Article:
Positional MVP -- Kenny Young
The senior middle linebacker was the most consistent throughout April in every phase of practice. He had a good second-half of the 2016 season, and it appeared this spring that continued and he built on it. The unit is now his to lead, and it appears he's taken the responsibility very seriously. We would caution, of course, that he's always been a pretty good practice player -- even before his sophomore season, when he didn't have a great year on the field, he looked very good and instinctual in practice. We're encouraged, though, by the way he ended his junior year, so the hope is that he'll be able to fully translate his practice capabilities to games this season.
Best Younger Player -- Josh Woods
He certainly has some big shoes to fill in replacing graduated Jayon Brown at the weakside linebacker position. It will be interesting, too, since Woods is such a different player than his predecessor; Brown didn't have all the measurables but over-achieved with what he had while Woods does have the measurables and athleticism, and it's just a matter of him living up to that potential. He showed flashes this spring of potentially being dominating, using that athleticism to make plays. The most promising element of his spring was that Woods seemed to develop his feel for the game more, getting more comfortable in his assignments and playing more instinctively. If Woods can get to the point where he's so familiar with his position and that enables him to unleash that athleticism, the sky's the limit for him. It's still a shame that Woods wasn't able to redshirt a year and will be a true junior next season, since there's still so much untapped potential there.
With so many opposing teams using spread offenses, UCLA in the last few years has probably spent more time with just two linebackers on the field than three. So the starters at the Mike and the Will positions have gotten a majority of the plays at linebacker, and at this point, UCLA is looking pretty solid with Young and Woods being the guys getting those reps.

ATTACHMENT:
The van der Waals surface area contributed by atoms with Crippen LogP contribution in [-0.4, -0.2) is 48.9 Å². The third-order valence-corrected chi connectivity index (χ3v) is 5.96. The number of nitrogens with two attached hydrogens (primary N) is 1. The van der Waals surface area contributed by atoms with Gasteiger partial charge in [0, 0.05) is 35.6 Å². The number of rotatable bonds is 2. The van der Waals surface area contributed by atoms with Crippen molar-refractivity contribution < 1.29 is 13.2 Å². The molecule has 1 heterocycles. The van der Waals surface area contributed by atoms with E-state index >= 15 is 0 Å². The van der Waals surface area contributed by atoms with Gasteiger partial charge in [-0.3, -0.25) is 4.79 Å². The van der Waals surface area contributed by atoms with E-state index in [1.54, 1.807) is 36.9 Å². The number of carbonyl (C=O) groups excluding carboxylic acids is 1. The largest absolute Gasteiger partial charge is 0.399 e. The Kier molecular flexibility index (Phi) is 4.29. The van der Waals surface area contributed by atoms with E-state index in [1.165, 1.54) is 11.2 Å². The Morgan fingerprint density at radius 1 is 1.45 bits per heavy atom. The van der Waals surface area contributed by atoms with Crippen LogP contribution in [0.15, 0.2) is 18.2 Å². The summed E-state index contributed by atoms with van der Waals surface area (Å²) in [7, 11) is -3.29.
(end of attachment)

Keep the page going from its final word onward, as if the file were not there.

When UCLA does use its base defense, it utilizes the Sam spot, and the guy who plugged in with the first string in April was Dechaun Holiday. If Woods doesn't qualify as a "best young player," the designation would go to Holiday, before he dislocated his shoulder. In those first two weeks, Holiday showed some great quickness in blowing up running plays to the edge. He is, though, just about 220 pounds, so there could be a question of how he does physically when matched up against opposing tight ends, either against the run or pass. The setback with the shoulder separation is truly unfortunate, because you would have hoped that Holiday would have used the off-season to get bigger physically, and that injury probably won't help.
The other young linebackers this spring who absolutely showed they were capable of playing next season were sophomores Lokeni Toailoa and Krys Barnes. Toailoa was Young's back-up at middle linebacker, and we were impressed with him all spring. He has great natural instincts, the kind you want your middle linebacker to have. Physically Toailoa has done a great job in transforming his body in the last year while at UCLA, now being a well-built 6-2 and 250. Barnes also looked very playable, doing time mostly as the back-up at the Will, and pretty mobile for a guy his size -- also 6-2 and 250.